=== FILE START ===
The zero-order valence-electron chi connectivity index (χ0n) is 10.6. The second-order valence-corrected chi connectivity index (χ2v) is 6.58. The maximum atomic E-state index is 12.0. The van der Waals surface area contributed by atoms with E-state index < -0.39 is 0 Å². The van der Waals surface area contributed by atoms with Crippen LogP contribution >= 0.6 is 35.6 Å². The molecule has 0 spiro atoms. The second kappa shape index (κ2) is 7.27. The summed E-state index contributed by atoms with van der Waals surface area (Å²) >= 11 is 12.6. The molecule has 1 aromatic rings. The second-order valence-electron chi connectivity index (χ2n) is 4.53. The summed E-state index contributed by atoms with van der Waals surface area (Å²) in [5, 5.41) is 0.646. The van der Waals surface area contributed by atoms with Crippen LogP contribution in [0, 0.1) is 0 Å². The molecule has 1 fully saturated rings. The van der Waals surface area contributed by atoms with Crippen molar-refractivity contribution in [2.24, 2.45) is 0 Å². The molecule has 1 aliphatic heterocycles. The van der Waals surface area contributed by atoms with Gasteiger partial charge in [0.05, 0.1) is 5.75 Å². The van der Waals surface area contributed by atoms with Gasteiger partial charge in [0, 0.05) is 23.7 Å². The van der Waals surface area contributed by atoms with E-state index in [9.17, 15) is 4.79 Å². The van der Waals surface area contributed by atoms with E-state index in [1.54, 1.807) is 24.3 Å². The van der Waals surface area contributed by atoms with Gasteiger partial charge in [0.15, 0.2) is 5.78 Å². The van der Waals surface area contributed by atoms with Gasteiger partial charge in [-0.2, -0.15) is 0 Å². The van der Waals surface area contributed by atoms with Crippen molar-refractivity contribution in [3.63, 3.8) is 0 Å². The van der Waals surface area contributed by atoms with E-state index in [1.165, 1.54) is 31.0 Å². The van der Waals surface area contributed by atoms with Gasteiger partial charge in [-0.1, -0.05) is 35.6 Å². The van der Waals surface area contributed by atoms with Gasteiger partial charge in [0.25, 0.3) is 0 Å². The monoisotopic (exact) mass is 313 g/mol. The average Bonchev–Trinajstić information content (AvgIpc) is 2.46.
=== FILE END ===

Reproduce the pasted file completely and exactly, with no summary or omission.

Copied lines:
The zero-order valence-electron chi connectivity index (χ0n) is 10.6. The second-order valence-corrected chi connectivity index (χ2v) is 6.58. The maximum atomic E-state index is 12.0. The van der Waals surface area contributed by atoms with E-state index < -0.39 is 0 Å². The van der Waals surface area contributed by atoms with Crippen LogP contribution >= 0.6 is 35.6 Å². The molecule has 0 spiro atoms. The second kappa shape index (κ2) is 7.27. The summed E-state index contributed by atoms with van der Waals surface area (Å²) >= 11 is 12.6. The molecule has 1 aromatic rings. The second-order valence-electron chi connectivity index (χ2n) is 4.53. The summed E-state index contributed by atoms with van der Waals surface area (Å²) in [5, 5.41) is 0.646. The van der Waals surface area contributed by atoms with Crippen LogP contribution in [0, 0.1) is 0 Å². The molecule has 1 fully saturated rings. The van der Waals surface area contributed by atoms with Crippen molar-refractivity contribution in [2.24, 2.45) is 0 Å². The molecule has 1 aliphatic heterocycles. The van der Waals surface area contributed by atoms with Gasteiger partial charge in [0.05, 0.1) is 5.75 Å². The van der Waals surface area contributed by atoms with Gasteiger partial charge in [0, 0.05) is 23.7 Å². The van der Waals surface area contributed by atoms with E-state index in [9.17, 15) is 4.79 Å². The van der Waals surface area contributed by atoms with E-state index in [1.54, 1.807) is 24.3 Å². The van der Waals surface area contributed by atoms with Gasteiger partial charge in [0.15, 0.2) is 5.78 Å². The van der Waals surface area contributed by atoms with Gasteiger partial charge in [-0.2, -0.15) is 0 Å². The van der Waals surface area contributed by atoms with Crippen molar-refractivity contribution in [3.63, 3.8) is 0 Å². The van der Waals surface area contributed by atoms with E-state index in [1.165, 1.54) is 31.0 Å². The van der Waals surface area contributed by atoms with Gasteiger partial charge in [-0.1, -0.05) is 35.6 Å². The van der Waals surface area contributed by atoms with Gasteiger partial charge in [0.25, 0.3) is 0 Å². The monoisotopic (exact) mass is 313 g/mol. The average Bonchev–Trinajstić information content (AvgIpc) is 2.46.